Solutions for Survival

As pressure mounts for IDNs to show cost savings, supply chain execs look for efficiency solutions to meet their needs

Supply chain executives are renowned for making more out of less. They know as well as anyone the importance of product standardization and centralization of functions in cutting costs and ensuring the success of their facilities. But, the prospect of nearly 36 million newly insured patients entering the system, and reimbursement cuts looming, means supply chain leaders need better solutions for gathering and interpreting data, and converting this information into greater cost savings.

What you absolutely need
Integrated delivery networks need manageable information, and they need it ASAP, say the experts. “In today’s environment, streamlining the supply chain process and ensuring access to relevant information is key to maximizing the value in procurement operations,” says Guillermo Ramas, vice president, strategy and product development, Novation. “Solutions that allow IDNs to acquire, codify, interpret data and support the creation of actionable information in a timely manner are paramount to success. Whether they are confirming a purchase order, uncovering insight in market pricing of medical products or addressing utilization and physician alignment, IDNs must have tools that support organizing datasets into manageable information while it’s still relevant.”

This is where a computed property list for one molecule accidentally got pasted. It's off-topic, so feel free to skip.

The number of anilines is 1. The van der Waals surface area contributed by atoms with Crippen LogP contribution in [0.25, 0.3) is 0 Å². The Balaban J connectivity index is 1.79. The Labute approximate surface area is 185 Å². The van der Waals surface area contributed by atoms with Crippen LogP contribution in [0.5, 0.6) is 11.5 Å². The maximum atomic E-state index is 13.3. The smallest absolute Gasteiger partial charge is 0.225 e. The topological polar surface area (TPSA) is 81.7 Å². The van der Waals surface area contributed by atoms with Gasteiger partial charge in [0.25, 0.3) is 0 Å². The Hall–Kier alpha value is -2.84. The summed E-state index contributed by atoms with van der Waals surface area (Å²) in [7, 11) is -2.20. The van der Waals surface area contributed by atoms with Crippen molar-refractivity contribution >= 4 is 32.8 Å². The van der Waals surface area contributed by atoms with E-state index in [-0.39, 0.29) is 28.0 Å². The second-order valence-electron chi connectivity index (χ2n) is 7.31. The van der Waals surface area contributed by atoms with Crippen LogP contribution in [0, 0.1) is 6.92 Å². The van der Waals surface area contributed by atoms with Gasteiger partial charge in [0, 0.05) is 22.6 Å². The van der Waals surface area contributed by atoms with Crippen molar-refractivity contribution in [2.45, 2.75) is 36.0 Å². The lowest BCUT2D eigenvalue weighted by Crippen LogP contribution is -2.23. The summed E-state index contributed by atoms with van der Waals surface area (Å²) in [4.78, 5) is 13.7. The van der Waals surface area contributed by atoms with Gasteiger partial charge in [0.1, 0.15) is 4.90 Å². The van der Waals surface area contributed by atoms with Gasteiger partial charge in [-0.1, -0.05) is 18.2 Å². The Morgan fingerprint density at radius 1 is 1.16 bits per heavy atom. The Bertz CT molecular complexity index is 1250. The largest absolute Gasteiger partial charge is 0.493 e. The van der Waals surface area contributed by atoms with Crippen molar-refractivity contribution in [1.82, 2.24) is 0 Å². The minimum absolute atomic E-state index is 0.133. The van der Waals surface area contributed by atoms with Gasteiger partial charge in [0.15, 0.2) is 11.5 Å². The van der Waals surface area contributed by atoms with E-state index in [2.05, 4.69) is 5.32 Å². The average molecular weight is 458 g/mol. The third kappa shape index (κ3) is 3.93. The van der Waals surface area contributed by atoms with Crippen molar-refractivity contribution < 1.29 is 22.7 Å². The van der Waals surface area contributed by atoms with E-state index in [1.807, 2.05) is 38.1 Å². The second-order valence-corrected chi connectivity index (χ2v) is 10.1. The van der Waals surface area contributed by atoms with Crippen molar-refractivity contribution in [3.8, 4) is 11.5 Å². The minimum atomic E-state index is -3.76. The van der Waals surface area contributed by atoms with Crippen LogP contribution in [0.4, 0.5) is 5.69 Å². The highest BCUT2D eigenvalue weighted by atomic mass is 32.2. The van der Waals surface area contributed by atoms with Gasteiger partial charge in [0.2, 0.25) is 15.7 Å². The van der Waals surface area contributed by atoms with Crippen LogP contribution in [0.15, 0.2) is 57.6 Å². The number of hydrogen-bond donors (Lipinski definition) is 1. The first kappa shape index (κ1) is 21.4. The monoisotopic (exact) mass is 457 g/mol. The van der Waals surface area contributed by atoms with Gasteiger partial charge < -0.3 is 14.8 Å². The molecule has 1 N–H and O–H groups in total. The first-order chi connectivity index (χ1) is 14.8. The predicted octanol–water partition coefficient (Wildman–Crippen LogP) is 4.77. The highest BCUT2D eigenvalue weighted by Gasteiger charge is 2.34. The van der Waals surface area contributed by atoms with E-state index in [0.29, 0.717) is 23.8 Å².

To this end, Phil Pettigrew, director of materials management, Denver Health (Denver, Colo.), looks for solutions that address four supply chain processes in particular:

  • Contracting. IDNs require leverage to demand better pricing.
  • Automation. IDNs rely on efficient data.
  • Logistics. IDNs must process the supply chain as efficiently as possible.
  • Centralization. Centralized functions, including a centralized purchasing system, inventory control and bulk storage, help reduce costs.

Having the right tools available means Denver Health can “have the right people doing the job,” says Pettigrew. “Whereas in the past, nurses and clinical staff did a lot of the supply chain ordering, today we have supply chain experts doing this.”

“The ability to negotiate better contracts means lower supply costs,” says Pettigrew. “With centralization comes increased productivity and efficiency. We need fewer full-time employees to get the job done, so labor costs are down.” And, better inventory solutions have led to more efficient, less costly processes, he adds. “Denver Health sees much less waste today. We are a lean hospital system.”

Novation appears to recognize – and address – the needs of hospital systems like Denver Health. “Solutions that have been gaining widespread acceptance, such as electronic data interchange (EDI), are clearly helping hospitals improve the purchasing process,” says Ramas. “But, the significance here is with regard to resource alignment. Purchasing departments that at one time were unable to do more than the daily order management are now able to move beyond resource intensive phone/fax confirmations and address the more strategic issues like price management.